For thousands of years, asbestos remained in the margins of ancient society, bewildering onlookers with its magical properties while concealing its more harmful ones. But as civilization matured, so did its use of asbestos.

In our previous installments, we learned how ancient and medieval societies used this mysterious, naturally occurring mineral to protect cremated remains, clean fabrics, mystify travelers and, more strangely, besiege castles. But what about the uses for which asbestos is  known today — such as insulation, roofing tiles, brake pads and cement? And why does asbestos seem to target workers?

The appeal of asbestos as a mineral that can be used in commercial products is mostly due to its fire-retardant nature, and that legacy can be traced all the way back to the ancient world. But it would reach new magnitudes in the 19th century, when ambitious industrialists found ways to make extraordinary profits off the mining and manufacture of asbestos-containing products.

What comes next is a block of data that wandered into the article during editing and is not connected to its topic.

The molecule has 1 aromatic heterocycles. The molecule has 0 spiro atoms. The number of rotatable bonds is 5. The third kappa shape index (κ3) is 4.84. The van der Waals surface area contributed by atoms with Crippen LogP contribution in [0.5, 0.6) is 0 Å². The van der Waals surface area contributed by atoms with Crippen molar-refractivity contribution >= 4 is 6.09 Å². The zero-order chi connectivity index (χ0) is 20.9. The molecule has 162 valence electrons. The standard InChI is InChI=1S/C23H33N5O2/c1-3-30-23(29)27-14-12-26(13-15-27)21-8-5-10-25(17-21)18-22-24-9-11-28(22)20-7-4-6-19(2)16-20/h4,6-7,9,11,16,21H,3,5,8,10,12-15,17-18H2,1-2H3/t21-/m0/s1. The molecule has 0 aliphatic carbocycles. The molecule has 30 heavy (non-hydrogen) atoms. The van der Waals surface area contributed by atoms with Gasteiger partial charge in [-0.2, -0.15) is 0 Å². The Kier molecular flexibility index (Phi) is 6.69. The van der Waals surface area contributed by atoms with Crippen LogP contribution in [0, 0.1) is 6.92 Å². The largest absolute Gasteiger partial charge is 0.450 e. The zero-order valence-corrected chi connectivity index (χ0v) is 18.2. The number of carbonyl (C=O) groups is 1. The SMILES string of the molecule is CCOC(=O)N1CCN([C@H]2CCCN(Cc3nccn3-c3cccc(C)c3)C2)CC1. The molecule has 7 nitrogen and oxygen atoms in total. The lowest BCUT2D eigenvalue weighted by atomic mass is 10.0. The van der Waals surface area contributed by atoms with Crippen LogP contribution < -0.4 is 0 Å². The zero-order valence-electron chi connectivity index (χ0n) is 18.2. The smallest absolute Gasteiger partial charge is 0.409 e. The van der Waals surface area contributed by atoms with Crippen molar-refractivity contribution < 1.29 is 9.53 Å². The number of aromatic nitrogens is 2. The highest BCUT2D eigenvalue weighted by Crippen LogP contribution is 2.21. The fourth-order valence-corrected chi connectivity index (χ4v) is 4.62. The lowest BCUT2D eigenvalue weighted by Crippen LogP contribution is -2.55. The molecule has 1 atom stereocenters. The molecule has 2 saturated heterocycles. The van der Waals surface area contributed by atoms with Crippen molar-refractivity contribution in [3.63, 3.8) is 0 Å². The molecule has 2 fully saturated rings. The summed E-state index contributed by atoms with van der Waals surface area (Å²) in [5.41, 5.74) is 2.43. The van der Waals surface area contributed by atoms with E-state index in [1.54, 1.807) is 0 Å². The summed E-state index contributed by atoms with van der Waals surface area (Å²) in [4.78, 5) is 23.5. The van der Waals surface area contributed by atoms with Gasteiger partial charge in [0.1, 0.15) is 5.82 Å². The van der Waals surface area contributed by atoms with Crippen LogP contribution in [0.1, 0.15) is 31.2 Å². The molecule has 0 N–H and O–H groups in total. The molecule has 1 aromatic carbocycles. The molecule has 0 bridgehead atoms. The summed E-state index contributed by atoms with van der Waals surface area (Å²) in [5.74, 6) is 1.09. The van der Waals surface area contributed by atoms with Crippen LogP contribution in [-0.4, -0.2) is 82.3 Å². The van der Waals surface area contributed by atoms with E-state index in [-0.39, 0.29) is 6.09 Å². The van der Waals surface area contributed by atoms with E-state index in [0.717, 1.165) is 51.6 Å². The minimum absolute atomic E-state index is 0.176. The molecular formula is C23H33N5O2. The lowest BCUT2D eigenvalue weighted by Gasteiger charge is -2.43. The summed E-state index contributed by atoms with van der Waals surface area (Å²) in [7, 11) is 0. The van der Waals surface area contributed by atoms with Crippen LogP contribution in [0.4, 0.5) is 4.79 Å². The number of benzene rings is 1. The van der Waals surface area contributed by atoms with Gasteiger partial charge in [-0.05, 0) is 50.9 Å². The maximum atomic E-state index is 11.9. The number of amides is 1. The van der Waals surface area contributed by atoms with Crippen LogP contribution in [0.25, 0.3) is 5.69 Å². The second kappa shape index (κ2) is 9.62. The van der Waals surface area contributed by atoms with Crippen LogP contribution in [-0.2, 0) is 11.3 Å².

This was the time of the industrial revolution — an era of unprecedented economic growth, driven by a new system of labor with unrivaled access to capital. All that power, wealth and demand would conspire to deliver asbestos-containing materials into millions of buildings, vehicles, factories, machines and ships all over the world — as well as the lungs of millions of unlucky laborers.

It was in all those hideaways where asbestos would lurk, often for decades, threatening the health of handlers and occupants well into the 21st century. And it is in that history of asbestos during the industrial revolution that we find the beginnings of a modern public health crisis.

The Birth of a Massive Asbestos Industry

One of the earliest asbestos mining operations was in Thetford Hills, Quebec — a region of Canada that would continue to mine the substance all the way into the 21st century. (The last two Quebecois asbestos mines closed only recently — in 2011.)